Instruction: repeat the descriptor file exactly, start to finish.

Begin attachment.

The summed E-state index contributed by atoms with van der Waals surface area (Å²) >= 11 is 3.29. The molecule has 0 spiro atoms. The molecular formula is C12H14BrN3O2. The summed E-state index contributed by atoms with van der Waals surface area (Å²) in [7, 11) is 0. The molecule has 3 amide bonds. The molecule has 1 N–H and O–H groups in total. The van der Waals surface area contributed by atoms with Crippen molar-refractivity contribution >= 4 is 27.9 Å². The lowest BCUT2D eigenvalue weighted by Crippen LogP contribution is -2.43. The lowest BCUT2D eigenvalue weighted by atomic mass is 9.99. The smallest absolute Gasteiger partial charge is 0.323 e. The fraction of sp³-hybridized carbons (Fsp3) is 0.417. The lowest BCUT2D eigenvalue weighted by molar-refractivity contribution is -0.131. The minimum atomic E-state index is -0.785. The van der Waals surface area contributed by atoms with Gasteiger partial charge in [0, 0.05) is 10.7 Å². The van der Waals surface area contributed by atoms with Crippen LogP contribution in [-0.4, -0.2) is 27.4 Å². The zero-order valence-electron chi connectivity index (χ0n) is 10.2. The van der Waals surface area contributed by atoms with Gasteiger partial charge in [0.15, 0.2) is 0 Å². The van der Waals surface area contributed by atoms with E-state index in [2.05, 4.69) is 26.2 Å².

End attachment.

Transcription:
The summed E-state index contributed by atoms with van der Waals surface area (Å²) >= 11 is 3.29. The molecule has 0 spiro atoms. The molecular formula is C12H14BrN3O2. The summed E-state index contributed by atoms with van der Waals surface area (Å²) in [7, 11) is 0. The molecule has 3 amide bonds. The molecule has 1 N–H and O–H groups in total. The van der Waals surface area contributed by atoms with Crippen molar-refractivity contribution >= 4 is 27.9 Å². The lowest BCUT2D eigenvalue weighted by Crippen LogP contribution is -2.43. The lowest BCUT2D eigenvalue weighted by atomic mass is 9.99. The smallest absolute Gasteiger partial charge is 0.323 e. The fraction of sp³-hybridized carbons (Fsp3) is 0.417. The lowest BCUT2D eigenvalue weighted by molar-refractivity contribution is -0.131. The minimum atomic E-state index is -0.785. The van der Waals surface area contributed by atoms with Gasteiger partial charge in [0, 0.05) is 10.7 Å². The van der Waals surface area contributed by atoms with Crippen LogP contribution in [-0.4, -0.2) is 27.4 Å². The zero-order valence-electron chi connectivity index (χ0n) is 10.2. The van der Waals surface area contributed by atoms with Gasteiger partial charge in [0.15, 0.2) is 0 Å². The van der Waals surface area contributed by atoms with E-state index in [2.05, 4.69) is 26.2 Å².